Document Detail

Gastroesophageal reflux disease and childhood asthma.
MedLine Citation:
PMID:  23197288     Owner:  NLM     Status:  In-Data-Review    
PURPOSE OF REVIEW: Gastroesophageal reflux disease (GERD) is common in children with asthma and may be present with or without symptoms. Clinicians, influenced by position statements in national guidelines, have routinely treated children with poorly controlled asthma with various anti-GERD medications. This practice is based on the pervasive but unproven belief that GERD is an important determinant of poor asthma control.
RECENT FINDINGS: Clinical studies show that GERD is highly prevalent in children with asthma, with estimates as high as 80%, but nearly half of the children are asymptomatic. However, there is no conclusive evidence per se that asymptomatic GERD informs asthma control, and treatment of GERD in the few controlled trials available for review does not substantively improve asthma outcomes. In a recent large controlled clinical trial, treatment with a proton-pump inhibitor (PPI) was not only ineffective, but adverse effects were common, including an increased prevalence of symptomatic respiratory infections.
SUMMARY: Current evidence does not support the routine use of anti-GERD medications in the treatment of poorly controlled asthma of childhood. However large controlled trials of children symptomatic of both GERD and asthma have not been conducted, and in this case the benefits of treatment, although unproven, might outweigh the risks.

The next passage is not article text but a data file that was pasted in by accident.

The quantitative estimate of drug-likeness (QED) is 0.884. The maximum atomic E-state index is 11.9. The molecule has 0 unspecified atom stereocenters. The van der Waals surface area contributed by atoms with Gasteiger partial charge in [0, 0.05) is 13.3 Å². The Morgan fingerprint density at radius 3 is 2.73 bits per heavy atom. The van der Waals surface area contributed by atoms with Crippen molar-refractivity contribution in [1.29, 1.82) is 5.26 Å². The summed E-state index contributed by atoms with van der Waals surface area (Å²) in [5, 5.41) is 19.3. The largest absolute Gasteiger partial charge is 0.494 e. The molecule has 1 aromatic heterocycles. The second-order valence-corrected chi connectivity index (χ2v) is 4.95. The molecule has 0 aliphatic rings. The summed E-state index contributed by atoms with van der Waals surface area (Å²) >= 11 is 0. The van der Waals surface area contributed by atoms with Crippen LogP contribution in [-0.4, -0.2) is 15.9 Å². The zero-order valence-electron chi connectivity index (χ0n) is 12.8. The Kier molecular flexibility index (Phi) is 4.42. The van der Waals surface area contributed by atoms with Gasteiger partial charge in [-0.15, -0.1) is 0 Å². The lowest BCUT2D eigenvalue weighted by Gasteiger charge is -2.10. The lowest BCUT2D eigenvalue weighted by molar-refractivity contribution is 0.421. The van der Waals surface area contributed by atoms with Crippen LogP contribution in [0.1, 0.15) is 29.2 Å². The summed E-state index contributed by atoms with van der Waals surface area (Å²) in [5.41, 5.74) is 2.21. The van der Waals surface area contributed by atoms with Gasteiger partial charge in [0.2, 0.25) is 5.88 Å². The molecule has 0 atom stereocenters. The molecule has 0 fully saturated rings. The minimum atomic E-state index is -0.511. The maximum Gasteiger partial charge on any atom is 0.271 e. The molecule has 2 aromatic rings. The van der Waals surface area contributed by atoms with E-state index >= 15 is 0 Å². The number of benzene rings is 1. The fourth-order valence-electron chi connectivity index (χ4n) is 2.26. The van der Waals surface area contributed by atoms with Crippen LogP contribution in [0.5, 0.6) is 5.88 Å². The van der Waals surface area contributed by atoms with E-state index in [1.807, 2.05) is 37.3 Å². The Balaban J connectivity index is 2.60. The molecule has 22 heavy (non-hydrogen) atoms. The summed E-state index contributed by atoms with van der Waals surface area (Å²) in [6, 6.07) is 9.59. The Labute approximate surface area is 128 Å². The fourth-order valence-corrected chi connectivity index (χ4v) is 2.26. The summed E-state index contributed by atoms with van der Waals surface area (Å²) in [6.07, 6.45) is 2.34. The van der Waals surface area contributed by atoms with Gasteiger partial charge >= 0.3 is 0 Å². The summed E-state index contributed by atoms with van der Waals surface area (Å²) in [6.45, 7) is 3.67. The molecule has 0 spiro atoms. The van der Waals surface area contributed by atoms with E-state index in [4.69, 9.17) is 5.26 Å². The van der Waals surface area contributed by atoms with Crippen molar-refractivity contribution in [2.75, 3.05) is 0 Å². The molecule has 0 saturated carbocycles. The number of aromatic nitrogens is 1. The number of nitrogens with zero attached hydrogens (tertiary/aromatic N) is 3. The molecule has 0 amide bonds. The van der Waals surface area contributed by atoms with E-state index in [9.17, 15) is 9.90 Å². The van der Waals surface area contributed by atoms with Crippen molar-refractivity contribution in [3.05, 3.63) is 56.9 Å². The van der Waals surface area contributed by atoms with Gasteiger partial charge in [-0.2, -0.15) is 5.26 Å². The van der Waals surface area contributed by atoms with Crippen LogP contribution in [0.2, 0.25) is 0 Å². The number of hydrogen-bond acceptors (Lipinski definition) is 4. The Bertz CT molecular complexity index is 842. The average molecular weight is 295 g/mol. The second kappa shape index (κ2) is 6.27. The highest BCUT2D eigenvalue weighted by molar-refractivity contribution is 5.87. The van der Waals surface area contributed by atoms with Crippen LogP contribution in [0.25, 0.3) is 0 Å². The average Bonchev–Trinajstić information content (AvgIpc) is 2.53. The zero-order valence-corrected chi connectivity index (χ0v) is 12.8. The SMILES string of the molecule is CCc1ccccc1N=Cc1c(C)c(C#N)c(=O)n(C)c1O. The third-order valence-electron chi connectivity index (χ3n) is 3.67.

Kathryn Blake; William G Teague
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Publication Detail:
Type:  Journal Article    
Journal Detail:
Title:  Current opinion in pulmonary medicine     Volume:  19     ISSN:  1531-6971     ISO Abbreviation:  Curr Opin Pulm Med     Publication Date:  2013 Jan 
Date Detail:
Created Date:  2012-11-30     Completed Date:  -     Revised Date:  -    
Medline Journal Info:
Nlm Unique ID:  9503765     Medline TA:  Curr Opin Pulm Med     Country:  United States    
Other Details:
Languages:  eng     Pagination:  24-9     Citation Subset:  IM    
aBiomedical Research Department, Center for Pharmacogenomics and Translational Research, Nemours Children's Clinic Jacksonville, Florida bDivision of Pediatric, Respiratory Medicine and Allergy, Department of Pediatrics, University of Virginia School of Medicine, Charlottesville, Virginia, USA.
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